The Laurel Fertility Care Embryology Laboratory
Anyone with questions about the embryology or andrology laboratories at Laurel Fertility Care may speak with Dr. Angle by calling our office at 415-673-9199 or by completing the Meet the Lab Director form here ».
The embryology laboratory at Laurel Fertility Care reflects the current state-of-the-art technology for IVF facilities. Our IVF laboratory is located off a side corridor; reducing traffic to and around the laboratory. The positive pressure room has its own source of air that enters through specialized filters. Once in the room the air is again filtered by two air handlers that remove volatile organic compounds and other potentially harmful substances.
Each patient’s eggs and embryos are maintained within their own small microchamber under low oxygen conditions. The chambers are, in turn, kept within a large incubator. These chambers allow us to culture embryos under very precise conditions and keep the environment around each patient’s embryos stable, even when the doors to the big incubator chamber are open and closed during the routine work day.
One of the instruments our laboratory uses every day is an addition to our microscope that allows us to visualize the nucleus of the egg when we are performing a procedure called Intracytoplasmic sperm injection (ICSI). During ICSI a single sperm is injected into the interior of the egg. A concern about ICSI is that the procedure may disrupt the nucleus, and subsequently the chromosomes of the egg. Normally the nucleus cannot be seen using our routine optics. However by passing polarized light through the egg and using special software we are able to see a bright white spot where the nucleus of the egg is (about 7 o’clock on the egg in the picture to the right). This allows us to avoid injecting a sperm into the egg’s nucleus.
Additional procedures we perform in our laboratory on a regular basis besides ICSI include:
- Assisted Hatching which is a procedure that allows us to drill a small hole in the outer membrane of the egg (the white ring around the egg in the photo above and to the right). There is some evidence that this aids implantation for older patients and particularly for frozen embryos.
- We routinely culture embryos to day 5, or the blastocyst stage (see photo to the right), if we think we have enough healthy embryos to ensure that we will get blastocysts. For us, this means that we have at least 4 good quality embryos on day 3. Approximately 70% of our patients have a blastocyst transfer on day 5 of the cycle.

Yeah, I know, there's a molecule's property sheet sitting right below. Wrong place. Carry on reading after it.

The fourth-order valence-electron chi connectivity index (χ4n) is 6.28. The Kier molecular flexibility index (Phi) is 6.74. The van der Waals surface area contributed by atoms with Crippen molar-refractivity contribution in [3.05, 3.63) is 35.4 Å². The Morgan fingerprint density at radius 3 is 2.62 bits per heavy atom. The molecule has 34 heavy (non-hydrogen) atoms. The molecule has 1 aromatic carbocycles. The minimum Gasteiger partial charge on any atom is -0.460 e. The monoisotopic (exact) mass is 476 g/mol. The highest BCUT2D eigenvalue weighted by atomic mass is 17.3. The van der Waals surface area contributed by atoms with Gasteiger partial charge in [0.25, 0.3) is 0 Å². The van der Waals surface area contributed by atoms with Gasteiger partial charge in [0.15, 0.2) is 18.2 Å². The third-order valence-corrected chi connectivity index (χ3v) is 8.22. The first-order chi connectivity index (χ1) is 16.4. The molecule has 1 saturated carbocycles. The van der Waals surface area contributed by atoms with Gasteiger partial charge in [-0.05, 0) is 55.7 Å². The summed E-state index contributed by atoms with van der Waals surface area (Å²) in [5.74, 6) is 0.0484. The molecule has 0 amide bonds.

- We use a new method of freezing eggs and embryos called ultra-rapid freezing or vitrification. With this method we recover 99+% of the embryos that we freeze, 95% of our embryos survive with 100% of the cells/embryos intact, and for anyone who has had embryos frozen by this method in the past four years we have had an FET transfer in 100% of our patients. Almost 70% of our patients end up with frozen embryos by the conclusion of a cycle.
- Using this technology, starting in 2008, we became one of the first programs in the Bay Area to routinely cryopreserve oocytes (eggs) for cancer patients and patients who wish to bank their oocytes for the future.
- We also biopsy polar bodies from eggs and cells from embryos on either day 3 or day 5 for genetic or chromosome determination. This process is called Pre-Implantation Genetics Diagnosis (when analyzing the cells for a particular gene) or Pre-Implantation Genetics Screening (when looking at chromosome number). We send the cells that we remove at the time of biopsy to reference laboratories around the country and the world to have them analyzed for either specific inheritable gene mutations or for chromosomal analysis. PGD can be useful for patients who have a family history linked to a very specific disease. If the DNA structure of the mutation is known our reference labs can create a probe and test for the presence of that gene mutation in the embryos. PGS, or chromosomal screening, can be useful for patients who have had a history of repeated miscarriage with documentation of chromosomal abnormalities, women who are older and most likely to have eggs with chromosomal abnormalities (aneuploidy), or couples who are interested in knowing the sex of their embryos.
We believe there isn’t a procedure being routinely done in the IVF industry that isn’t being done, as well or better, in our laboratory. Dr. Angle, our laboratory director has a Master’s of Science in Zoology during which she studied embryo production of compounds involved in implantation, a PhD in reproductive physiology where she studied sperm immunophysiology and she is certified as a High Complexity Laboratory Director by the American Board of Bioanalysts. In addition our laboratory is licensed by the State of California, registered with CLIA and with the FDA and is certified and inspected by the College of American Pathologists.
LAUREL FERTILITY CARE: “Growing Dreams Together”